It all started when Russet and I found a credit card on the sidewalk. Around the corner, in a clump of trees,waved a hank of jet-black hair with a white streak.
Uh-oh.Poor guy never had a chance. Must’ve been rolled for his card, scalped and strung up in a tree. I picked up the card and pocketed it, intending to call the owner or at least keep it safe.
Wait till the perp finds out I gave his stolen bounty back to the unlucky stiff. * Rubbing hands together * Hee-hee. That oughta fix his little red wagon.
Yeah, I know — I’m weird. Goes with being a writer.
Just the other day, I found something gold in the grass — a tube of mascara. Scattered nearby, a mirrored eyeshadow compact and brushes along with the zippered pouch. Two days later, in the middle of a vacant lot, I found yet another make-up kit.
Now, folks, I ask you –:would any woman in her right mind let go of her pricey make-up unless it got knocked out of her hands? I think not. I’m calling it foul play.
Even my iPod gets me in trouble. On Monday, an Abba song, “Man After Midnight” whispered another story idea in my ears, causing me to speed-walk home to record it on my laptop. The next day, the synopsis of a romantic fantasy based on a 1989 dream I had formed inside my twisted brain.
Keep in mind, I’m already four-years pregnant with a bouncing-baby WIP — work-in-progress. I don’t need one more “kid”, just yet.
So, there you have it. Story ideas are everywhere: on the sidewalks, in vacant lots, hanging from trees, on iPods, in dreams, drainage ditches….
What do a harried travel writer, an aggressive reporter, and a 1950’s screen star stricken by Alzheimer’s have in common?
They’re all characters in my murder mystery, By Her Daughter’s Hands.
As the title may imply, the mother gets offed by a daughter. But which one? The “only” child shocked at Momma’s secret? Or the adoptee who finds out that her birth mother did not “go to a better place”?
Well, that’s for me to know and for you to find out when you finish my book. A book to come out some time in this lifetime. Providing an agent and an editor fall in love with it.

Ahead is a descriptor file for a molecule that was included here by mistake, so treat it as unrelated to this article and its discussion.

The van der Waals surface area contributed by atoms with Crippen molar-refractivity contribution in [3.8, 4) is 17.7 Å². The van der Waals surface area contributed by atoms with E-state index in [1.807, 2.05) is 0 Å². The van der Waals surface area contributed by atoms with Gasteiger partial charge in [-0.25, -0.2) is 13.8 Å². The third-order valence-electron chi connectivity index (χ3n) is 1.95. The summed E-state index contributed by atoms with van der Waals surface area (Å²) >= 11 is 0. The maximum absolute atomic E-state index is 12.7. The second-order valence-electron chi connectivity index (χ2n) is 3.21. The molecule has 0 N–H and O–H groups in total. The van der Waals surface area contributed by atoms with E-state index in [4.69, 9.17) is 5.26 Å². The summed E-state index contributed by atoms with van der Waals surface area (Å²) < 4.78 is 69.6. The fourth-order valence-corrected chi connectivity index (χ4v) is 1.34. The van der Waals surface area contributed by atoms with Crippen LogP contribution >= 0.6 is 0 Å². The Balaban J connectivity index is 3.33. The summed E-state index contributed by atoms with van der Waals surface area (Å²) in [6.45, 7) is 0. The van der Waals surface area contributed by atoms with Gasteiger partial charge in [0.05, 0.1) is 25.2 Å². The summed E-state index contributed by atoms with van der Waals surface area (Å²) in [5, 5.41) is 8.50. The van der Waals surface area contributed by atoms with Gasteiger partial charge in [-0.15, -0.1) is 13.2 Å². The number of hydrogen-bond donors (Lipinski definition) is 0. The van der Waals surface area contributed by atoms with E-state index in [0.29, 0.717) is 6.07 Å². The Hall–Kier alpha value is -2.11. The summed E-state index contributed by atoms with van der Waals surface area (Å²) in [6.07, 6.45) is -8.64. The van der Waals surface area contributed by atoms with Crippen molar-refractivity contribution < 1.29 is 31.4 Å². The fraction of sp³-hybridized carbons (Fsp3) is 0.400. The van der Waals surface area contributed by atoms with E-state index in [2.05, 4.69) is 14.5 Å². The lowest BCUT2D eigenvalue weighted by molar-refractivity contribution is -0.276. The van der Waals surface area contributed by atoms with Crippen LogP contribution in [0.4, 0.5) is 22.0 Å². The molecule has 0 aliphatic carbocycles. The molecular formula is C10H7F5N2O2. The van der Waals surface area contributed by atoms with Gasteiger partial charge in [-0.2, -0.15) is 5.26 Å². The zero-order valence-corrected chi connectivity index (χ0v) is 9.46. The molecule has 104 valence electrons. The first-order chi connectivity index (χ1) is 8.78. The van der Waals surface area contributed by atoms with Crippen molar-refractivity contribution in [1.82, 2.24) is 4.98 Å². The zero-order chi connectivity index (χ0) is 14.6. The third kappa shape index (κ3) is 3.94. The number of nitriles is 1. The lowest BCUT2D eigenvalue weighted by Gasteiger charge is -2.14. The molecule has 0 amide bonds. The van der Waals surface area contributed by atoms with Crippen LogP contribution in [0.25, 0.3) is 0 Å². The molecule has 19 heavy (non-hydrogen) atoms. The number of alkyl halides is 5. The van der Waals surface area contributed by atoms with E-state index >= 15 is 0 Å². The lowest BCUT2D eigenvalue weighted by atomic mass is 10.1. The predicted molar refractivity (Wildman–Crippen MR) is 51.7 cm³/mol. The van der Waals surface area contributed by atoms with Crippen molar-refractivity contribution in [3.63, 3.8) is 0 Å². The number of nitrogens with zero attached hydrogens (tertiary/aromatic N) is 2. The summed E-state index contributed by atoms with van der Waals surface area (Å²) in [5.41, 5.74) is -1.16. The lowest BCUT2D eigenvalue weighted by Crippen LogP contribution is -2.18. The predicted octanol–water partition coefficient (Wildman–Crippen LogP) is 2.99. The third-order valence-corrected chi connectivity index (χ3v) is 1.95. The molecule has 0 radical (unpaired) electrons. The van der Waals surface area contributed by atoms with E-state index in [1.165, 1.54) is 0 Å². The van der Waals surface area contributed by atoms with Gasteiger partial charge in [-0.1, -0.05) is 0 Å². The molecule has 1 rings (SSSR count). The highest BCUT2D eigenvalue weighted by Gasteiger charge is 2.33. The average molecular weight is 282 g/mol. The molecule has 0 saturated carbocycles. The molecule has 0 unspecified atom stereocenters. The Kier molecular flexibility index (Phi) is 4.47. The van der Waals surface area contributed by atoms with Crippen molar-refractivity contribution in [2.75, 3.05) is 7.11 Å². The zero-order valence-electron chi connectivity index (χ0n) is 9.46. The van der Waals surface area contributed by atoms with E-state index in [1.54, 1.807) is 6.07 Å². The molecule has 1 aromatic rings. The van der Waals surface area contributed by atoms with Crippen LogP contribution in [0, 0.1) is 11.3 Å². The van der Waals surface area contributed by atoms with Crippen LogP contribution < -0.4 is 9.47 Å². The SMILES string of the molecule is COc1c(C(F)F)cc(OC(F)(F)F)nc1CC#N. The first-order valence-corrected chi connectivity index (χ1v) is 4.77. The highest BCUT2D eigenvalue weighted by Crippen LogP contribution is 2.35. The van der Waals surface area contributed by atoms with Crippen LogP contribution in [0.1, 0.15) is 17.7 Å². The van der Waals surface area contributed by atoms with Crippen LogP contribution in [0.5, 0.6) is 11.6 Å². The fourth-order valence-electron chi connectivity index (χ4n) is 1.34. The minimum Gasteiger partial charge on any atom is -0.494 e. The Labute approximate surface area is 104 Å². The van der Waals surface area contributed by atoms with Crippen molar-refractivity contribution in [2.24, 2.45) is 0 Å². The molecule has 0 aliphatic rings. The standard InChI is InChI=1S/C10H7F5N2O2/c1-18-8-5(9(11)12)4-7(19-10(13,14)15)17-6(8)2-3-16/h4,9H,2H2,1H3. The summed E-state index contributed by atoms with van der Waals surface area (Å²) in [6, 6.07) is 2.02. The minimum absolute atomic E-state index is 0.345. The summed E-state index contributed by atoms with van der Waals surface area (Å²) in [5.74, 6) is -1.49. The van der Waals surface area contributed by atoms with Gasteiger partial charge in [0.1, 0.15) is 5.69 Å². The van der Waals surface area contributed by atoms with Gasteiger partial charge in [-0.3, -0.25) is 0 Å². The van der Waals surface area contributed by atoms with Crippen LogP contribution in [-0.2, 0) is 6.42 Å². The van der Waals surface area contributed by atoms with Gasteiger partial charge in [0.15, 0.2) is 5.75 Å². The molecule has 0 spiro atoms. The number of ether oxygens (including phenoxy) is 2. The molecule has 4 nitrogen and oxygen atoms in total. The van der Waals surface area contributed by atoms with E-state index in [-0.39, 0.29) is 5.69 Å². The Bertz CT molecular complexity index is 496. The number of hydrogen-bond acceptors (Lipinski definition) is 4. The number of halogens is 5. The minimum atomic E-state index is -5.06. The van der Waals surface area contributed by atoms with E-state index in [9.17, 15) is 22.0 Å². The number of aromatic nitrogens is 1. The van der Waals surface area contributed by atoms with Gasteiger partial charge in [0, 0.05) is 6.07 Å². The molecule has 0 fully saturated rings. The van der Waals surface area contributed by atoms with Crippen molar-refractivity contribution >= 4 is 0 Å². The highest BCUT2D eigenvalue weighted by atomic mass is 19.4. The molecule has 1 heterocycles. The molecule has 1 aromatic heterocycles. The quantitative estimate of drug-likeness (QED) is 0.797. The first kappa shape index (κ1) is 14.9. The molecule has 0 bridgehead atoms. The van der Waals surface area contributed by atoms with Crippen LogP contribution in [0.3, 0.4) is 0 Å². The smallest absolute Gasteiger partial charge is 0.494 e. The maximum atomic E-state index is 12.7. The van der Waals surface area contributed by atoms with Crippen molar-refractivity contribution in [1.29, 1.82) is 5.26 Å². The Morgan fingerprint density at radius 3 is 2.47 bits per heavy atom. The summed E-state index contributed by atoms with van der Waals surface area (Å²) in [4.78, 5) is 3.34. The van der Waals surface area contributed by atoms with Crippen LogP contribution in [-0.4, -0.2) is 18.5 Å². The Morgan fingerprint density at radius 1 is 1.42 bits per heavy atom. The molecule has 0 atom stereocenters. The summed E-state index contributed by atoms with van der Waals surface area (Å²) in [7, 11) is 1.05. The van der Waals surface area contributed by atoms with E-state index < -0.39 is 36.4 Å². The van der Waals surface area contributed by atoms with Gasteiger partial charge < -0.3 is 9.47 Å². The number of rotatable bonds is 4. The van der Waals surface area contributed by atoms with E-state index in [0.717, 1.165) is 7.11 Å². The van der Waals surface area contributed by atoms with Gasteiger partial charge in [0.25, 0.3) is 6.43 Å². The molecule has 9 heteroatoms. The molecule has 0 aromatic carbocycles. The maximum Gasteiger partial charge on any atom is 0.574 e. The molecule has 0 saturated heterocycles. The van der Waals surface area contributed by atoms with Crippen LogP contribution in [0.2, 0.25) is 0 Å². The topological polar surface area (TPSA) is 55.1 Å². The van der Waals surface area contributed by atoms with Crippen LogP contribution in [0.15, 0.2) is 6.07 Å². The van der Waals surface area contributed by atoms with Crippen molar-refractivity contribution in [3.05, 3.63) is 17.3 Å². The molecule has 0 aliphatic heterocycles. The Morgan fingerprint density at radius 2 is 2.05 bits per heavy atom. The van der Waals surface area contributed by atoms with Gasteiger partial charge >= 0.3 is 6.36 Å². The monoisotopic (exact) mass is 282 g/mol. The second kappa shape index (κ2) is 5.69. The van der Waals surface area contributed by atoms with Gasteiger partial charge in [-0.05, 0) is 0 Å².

In January 2009, the germ of the idea formed during my flight home from the Laughing Gull Workshop in Port Aransas, Texas. Although I had read few mysteries, other than those of Mary Higgins Clark, I became intrigued with the genre after attending two presentations. One on poisons. Another about weapons: guns, knives, explosives. By the end of the day, I learned about the significance of blood-splatter patterns and weapons and poisons guaranteed to kill people deader faster.
A published poet, I’d never entertained the idea of writing a mystery. But, as I sat on the plane, notepad and pen in lap, I began to brainstorm. By the time I returned to DFW Airport, I had the most rudimentary of plots in place:
A woman caring for her ailing mother — hmmmm….make that Alzheimer’s — is accused of murder when the mother is found poisoned. The culprit: a grapefruit-juice chaser taken with her blood-thinner, Coumadin. Ooooh…a real blockbuster, right?
I think not.
Okay, then, picture this. When the mother and daughter become ill, a sympathetic neighbor plies them with home-made soup. When the mother dies, authorities testing the soup find botulism. On second thought, make that arsenic.
Back to the drawing board.
Bottom line — in three years, I have hammered out more versions, more scenarios, than I have fingers and toes to count. With each draft, the plot takes on yet another evil twist, rather like an episode of “When Roller-Coasters Go Wild”.
Ah, but this time, I know the direction I want the story to take. So here it is:
When travel writer Karen Keystone returns to her childhood home to fulfill a deathbed promise, she finds angry letters from a secret sister. As she grows closer to finding that sister, she finds herself in danger from an unexpected source. Only one person knows the whole truth. Does he also know the connection between her sister and the enemy?
Last month, I pitched the premise of this book to an agent who asked to see a synopsis and the first chapter which I sent, last Monday. Although I still have beaucoup to do, I have only to wander into my office, among the tower of drafts threatening to collapse upon me, to see how far I’ve come.
Before the DFW Writers Conference, I chose the best possible agent for my women’s murder-mystery novel. Any day now, I will hear whether or not she wants to represent me.
In my next entry, I will let you know. Until then, keep me in your prayers.